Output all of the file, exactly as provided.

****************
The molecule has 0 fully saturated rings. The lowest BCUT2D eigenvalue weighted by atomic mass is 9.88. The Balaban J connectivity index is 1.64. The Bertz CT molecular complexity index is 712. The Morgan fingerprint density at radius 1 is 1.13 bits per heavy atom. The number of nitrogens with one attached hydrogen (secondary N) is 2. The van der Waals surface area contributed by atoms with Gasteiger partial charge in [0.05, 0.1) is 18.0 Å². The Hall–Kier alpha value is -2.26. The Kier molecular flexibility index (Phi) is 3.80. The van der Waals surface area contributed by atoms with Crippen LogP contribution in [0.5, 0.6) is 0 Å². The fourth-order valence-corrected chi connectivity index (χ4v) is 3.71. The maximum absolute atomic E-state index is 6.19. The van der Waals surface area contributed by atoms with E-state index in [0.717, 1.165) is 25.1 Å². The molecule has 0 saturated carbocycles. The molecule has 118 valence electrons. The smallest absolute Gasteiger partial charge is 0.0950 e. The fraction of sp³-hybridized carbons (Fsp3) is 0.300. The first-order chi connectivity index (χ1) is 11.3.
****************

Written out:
The molecule has 0 fully saturated rings. The lowest BCUT2D eigenvalue weighted by atomic mass is 9.88. The Balaban J connectivity index is 1.64. The Bertz CT molecular complexity index is 712. The Morgan fingerprint density at radius 1 is 1.13 bits per heavy atom. The number of nitrogens with one attached hydrogen (secondary N) is 2. The van der Waals surface area contributed by atoms with Gasteiger partial charge in [0.05, 0.1) is 18.0 Å². The Hall–Kier alpha value is -2.26. The Kier molecular flexibility index (Phi) is 3.80. The van der Waals surface area contributed by atoms with Crippen LogP contribution in [0.5, 0.6) is 0 Å². The fourth-order valence-corrected chi connectivity index (χ4v) is 3.71. The maximum absolute atomic E-state index is 6.19. The van der Waals surface area contributed by atoms with E-state index in [0.717, 1.165) is 25.1 Å². The molecule has 0 saturated carbocycles. The molecule has 118 valence electrons. The smallest absolute Gasteiger partial charge is 0.0950 e. The fraction of sp³-hybridized carbons (Fsp3) is 0.300. The first-order chi connectivity index (χ1) is 11.3.